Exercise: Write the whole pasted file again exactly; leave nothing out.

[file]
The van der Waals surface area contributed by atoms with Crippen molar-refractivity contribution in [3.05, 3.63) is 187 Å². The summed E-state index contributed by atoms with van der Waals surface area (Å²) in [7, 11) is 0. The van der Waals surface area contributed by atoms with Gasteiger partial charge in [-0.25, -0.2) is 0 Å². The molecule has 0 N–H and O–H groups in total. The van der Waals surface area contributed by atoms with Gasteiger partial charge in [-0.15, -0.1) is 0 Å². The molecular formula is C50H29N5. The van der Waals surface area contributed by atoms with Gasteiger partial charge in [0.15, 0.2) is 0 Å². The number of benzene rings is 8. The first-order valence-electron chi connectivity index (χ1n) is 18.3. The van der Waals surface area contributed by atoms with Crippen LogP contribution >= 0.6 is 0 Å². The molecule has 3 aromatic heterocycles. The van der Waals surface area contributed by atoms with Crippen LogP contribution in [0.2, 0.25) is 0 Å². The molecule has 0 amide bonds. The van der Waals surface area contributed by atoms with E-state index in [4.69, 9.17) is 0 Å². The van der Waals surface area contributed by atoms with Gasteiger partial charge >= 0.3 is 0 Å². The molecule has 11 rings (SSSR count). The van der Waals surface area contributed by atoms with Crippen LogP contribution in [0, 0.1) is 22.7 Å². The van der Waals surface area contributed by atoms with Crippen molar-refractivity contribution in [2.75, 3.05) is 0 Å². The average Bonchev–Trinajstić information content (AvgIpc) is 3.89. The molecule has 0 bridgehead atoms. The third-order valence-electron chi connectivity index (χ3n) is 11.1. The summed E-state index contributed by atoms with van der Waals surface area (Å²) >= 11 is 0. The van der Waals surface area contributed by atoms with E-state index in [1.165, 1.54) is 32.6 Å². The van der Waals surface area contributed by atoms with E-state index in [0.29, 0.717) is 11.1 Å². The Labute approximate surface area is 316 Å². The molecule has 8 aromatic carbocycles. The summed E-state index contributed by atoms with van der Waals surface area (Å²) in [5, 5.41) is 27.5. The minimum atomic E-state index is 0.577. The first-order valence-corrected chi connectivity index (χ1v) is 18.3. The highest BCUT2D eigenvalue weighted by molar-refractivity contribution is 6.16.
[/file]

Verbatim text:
The van der Waals surface area contributed by atoms with Crippen molar-refractivity contribution in [3.05, 3.63) is 187 Å². The summed E-state index contributed by atoms with van der Waals surface area (Å²) in [7, 11) is 0. The van der Waals surface area contributed by atoms with Gasteiger partial charge in [-0.25, -0.2) is 0 Å². The molecule has 0 N–H and O–H groups in total. The van der Waals surface area contributed by atoms with Gasteiger partial charge in [-0.15, -0.1) is 0 Å². The molecular formula is C50H29N5. The van der Waals surface area contributed by atoms with Gasteiger partial charge in [0.15, 0.2) is 0 Å². The number of benzene rings is 8. The first-order valence-electron chi connectivity index (χ1n) is 18.3. The van der Waals surface area contributed by atoms with Crippen LogP contribution >= 0.6 is 0 Å². The molecule has 3 aromatic heterocycles. The van der Waals surface area contributed by atoms with Crippen LogP contribution in [0.2, 0.25) is 0 Å². The molecule has 0 amide bonds. The van der Waals surface area contributed by atoms with E-state index in [4.69, 9.17) is 0 Å². The van der Waals surface area contributed by atoms with Gasteiger partial charge >= 0.3 is 0 Å². The molecule has 11 rings (SSSR count). The van der Waals surface area contributed by atoms with Crippen LogP contribution in [0, 0.1) is 22.7 Å². The van der Waals surface area contributed by atoms with Crippen molar-refractivity contribution in [2.75, 3.05) is 0 Å². The average Bonchev–Trinajstić information content (AvgIpc) is 3.89. The molecule has 0 bridgehead atoms. The third-order valence-electron chi connectivity index (χ3n) is 11.1. The summed E-state index contributed by atoms with van der Waals surface area (Å²) >= 11 is 0. The van der Waals surface area contributed by atoms with E-state index in [1.165, 1.54) is 32.6 Å². The van der Waals surface area contributed by atoms with E-state index in [0.29, 0.717) is 11.1 Å². The Labute approximate surface area is 316 Å². The molecule has 8 aromatic carbocycles. The summed E-state index contributed by atoms with van der Waals surface area (Å²) in [5, 5.41) is 27.5. The minimum atomic E-state index is 0.577. The first-order valence-corrected chi connectivity index (χ1v) is 18.3. The highest BCUT2D eigenvalue weighted by molar-refractivity contribution is 6.16.